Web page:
First, be sure to maintain the appropriate heat and humidity levels in your bearded dragon’s habitat at all times. The humidity level should stay between 20-40%. Be sure to invest in a reliable hygrometer, or humidity gauge, to help you monitor the tank’s humidity.

A humidity level that is too high can contribute to bacterial growth in your dragon’s tank, which can lead to skin infections in your dragon. A humidity level that is too low can contribute to dysecdysis.

Temperatures on the cool side of your bearded dragon’s tank should range from 75°-85℉. The temperature in his basking spot should be kept around 88°-100℉. During the night, keep the temperature in the tank around 70°-75℉. These temperatures are best monitored using thermometers at each end of your beard’s cage or tank.4

Proper nutrition is also essential for bearded dragons. Bearded dragons are omnivores. This means that they need both protein, in the form of live insects, and plant-based nutrition in the form of vegetables (mostly) and fruits (occasionally).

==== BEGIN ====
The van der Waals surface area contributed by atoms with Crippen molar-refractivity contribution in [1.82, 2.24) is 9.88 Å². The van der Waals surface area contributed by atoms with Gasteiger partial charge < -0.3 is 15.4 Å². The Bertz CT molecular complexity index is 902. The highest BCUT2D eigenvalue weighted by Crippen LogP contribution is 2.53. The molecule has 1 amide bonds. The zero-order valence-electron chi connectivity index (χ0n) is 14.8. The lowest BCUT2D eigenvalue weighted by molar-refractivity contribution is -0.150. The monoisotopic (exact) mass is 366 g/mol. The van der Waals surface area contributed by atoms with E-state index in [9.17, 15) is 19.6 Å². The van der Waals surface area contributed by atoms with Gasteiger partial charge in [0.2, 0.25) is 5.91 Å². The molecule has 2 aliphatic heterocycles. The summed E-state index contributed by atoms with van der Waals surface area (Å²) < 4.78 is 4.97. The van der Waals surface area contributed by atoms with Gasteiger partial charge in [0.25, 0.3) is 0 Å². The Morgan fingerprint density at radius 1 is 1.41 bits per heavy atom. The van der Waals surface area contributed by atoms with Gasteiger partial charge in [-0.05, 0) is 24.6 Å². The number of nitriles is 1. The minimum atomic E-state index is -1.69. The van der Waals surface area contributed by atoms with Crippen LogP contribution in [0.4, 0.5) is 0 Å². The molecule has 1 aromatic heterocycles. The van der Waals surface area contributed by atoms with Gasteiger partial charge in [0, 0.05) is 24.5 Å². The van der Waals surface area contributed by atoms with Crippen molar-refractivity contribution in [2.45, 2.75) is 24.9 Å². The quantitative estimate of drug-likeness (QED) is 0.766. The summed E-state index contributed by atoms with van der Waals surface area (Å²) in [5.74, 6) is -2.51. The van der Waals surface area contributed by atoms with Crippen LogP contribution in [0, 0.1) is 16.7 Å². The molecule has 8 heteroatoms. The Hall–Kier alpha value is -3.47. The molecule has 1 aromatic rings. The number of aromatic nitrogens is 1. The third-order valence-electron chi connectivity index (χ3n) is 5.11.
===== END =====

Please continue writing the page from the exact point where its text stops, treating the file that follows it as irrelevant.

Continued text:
Feed your bearded dragon gut loaded insects such as crickets, mealworms, Dubia roaches, and waxworms. The other half of their diet should be made up of nutrient-rich vegetables, such as collard greens, dandelion greens, turnip greens, acorn squash, yellow squash, carrots, bell peppers, sweet potato, and endive.

VCA Animal Hospitals suggest that most (80-90%) of the plant material given to your bearded dragon be vegetables and flowers, and 10-20% be fruits.As previously mentioned, you should also be providing your bearded dragon with a calcium supplement 4-6 times per week.

Your bearded dragon should always have a dish of fresh water available to him and should be given regular baths. Baths not only provide your beardie with the chance to drink, they can help moisturize and soften his skin during shedding to make the process easier for him.

Always bathe your beardie in his own designated tub. Fill his tub with approximately 1-3 inches of water (no higher than his shoulder joints) that is warm, but not hot (approximately 90-96℉). Allow him to soak for about 15-20 minutes, 2-3 times a week.

Lastly, be sure to provide adequate cage furniture for your bearded dragon. Rocks, branches, and other terrarium decor will not only give them the opportunity to climb and explore, but will allow him to rub off his own dead skin during the shedding process.